Christopher Tayler: Multofiction, 8 January 2004

Set This House in Order 
by Matt Ruff.
Flamingo, 496 pp., £12, October 2003, 0 00 716423 8
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... The Public Works Trilogy (1997), was a deeply whimsical, cod-Vonnegut satire on Ayn Rand. Thomas Pynchon, who was frequently guyed in it, described the book as ‘dizzyingly readable’, and his words have been borrowed to puff the new novel, too. On the whole, they still hold good: Set This House in Order is pretty hard to put down. As with the ...
The Restraint of Beasts 
by Magnus Mills.
Flamingo, 215 pp., £9.99, September 1998, 0 00 225720 3
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... was given a further boost by a rare, cryptic – and surprisingly ungainly – endorsement from Thomas Pynchon, who described Mills’s novel as a ‘demented, deadpan comic wonder’ with ‘the exuberant power of a magic word it might possibly be dangerous (like the title of a certain other Scottish tale) to speak out loud’. Later, a great deal of ...

Genderbait for the Nerds

Christopher Tayler: William Gibson, 22 May 2003

Pattern Recognition 
by William Gibson.
Viking, 356 pp., £16.99, April 2003, 0 670 87559 7
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... neon and rain. But Gibson – ‘very much under the influence of Robert Stone’, as well as Thomas Pynchon and William Burroughs – was among the first to find a centre-stage role for information technology in his future scenarios. His stories were set in a world of porous borders, where multinationals and crime cartels had arrogated most of the ...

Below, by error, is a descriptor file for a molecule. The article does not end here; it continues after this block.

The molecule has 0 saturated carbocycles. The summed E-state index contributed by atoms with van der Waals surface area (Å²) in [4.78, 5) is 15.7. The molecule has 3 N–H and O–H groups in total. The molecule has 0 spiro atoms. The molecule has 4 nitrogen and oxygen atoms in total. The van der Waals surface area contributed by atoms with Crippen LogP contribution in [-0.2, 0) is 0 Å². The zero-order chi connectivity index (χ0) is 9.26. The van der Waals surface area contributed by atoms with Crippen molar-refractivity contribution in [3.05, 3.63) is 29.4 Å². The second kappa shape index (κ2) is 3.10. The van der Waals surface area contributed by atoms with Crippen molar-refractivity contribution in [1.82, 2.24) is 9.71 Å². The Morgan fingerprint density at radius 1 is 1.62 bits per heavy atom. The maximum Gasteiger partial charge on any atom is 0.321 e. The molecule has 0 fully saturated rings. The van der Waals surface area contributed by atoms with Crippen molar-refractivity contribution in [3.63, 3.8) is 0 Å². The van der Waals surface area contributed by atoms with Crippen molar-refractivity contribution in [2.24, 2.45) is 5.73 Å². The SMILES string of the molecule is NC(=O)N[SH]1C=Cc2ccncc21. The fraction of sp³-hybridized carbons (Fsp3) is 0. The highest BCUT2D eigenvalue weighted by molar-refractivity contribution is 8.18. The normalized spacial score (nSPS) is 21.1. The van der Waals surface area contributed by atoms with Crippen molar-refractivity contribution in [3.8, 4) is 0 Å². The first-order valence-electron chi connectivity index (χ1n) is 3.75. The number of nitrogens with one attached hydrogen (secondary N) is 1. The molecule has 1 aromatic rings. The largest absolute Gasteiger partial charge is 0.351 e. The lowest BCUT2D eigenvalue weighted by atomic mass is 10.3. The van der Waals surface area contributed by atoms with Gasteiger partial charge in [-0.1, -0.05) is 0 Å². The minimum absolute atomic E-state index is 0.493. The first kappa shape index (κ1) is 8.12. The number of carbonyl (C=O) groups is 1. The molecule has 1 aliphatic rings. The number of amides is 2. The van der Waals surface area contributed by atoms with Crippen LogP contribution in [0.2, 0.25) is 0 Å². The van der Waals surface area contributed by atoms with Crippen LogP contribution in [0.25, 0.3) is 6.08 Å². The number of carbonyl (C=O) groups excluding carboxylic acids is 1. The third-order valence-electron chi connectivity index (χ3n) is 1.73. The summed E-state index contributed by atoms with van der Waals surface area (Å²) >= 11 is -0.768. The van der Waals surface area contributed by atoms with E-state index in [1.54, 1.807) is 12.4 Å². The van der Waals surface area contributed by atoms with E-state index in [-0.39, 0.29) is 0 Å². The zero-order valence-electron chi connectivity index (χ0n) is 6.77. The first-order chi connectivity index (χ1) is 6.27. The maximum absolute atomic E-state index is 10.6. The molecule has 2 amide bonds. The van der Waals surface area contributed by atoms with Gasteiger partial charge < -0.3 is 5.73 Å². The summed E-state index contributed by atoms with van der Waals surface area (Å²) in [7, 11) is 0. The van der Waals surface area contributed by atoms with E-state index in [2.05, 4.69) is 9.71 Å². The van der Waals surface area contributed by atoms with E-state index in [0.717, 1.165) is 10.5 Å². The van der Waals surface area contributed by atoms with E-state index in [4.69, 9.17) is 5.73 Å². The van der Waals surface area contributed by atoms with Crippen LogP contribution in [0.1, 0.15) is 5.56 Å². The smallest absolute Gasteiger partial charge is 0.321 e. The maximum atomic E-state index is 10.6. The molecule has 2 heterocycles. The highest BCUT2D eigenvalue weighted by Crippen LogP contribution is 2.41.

Jay McInerney: The Great American Novelists, 23 April 1987

... have been a brilliant one, though hardly palatable to any but the most reticent souls, such as Thomas Pynchon. Mailer and Capote, more than anyone else, used television and the popular press to create personae in a culture where art objects and ideas are considered indigestible except in a solution of strong personality. Mailer married ...

Kill the tuna can

Christopher Tayler: George Saunders, 8 June 2006

The Brief and Frightening Reign of Phil and In Persuasion Nation 
by George Saunders.
Bloomsbury, 358 pp., £10.99, June 2006, 0 7475 8221 1
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... he published his first short-story collection, CivilWarLand in Bad Decline. This was praised by Thomas Pynchon as well as Wolff, and since then Saunders has been about as successful as a scrupulous writer of offbeat stories can be. He has returned to the writing-school circuit as a teacher and collected numerous National Magazine and O. Henry ...

Eat Caviar

Daniel Soar: Rubem Fonseca’s Cunning Stories, 26 February 2009

‘The Taker’ and Other Stories 
by Rubem Fonseca, translated by Clifford Landers.
Open Letter, 166 pp., $15.95, November 2008, 978 1 934824 02 3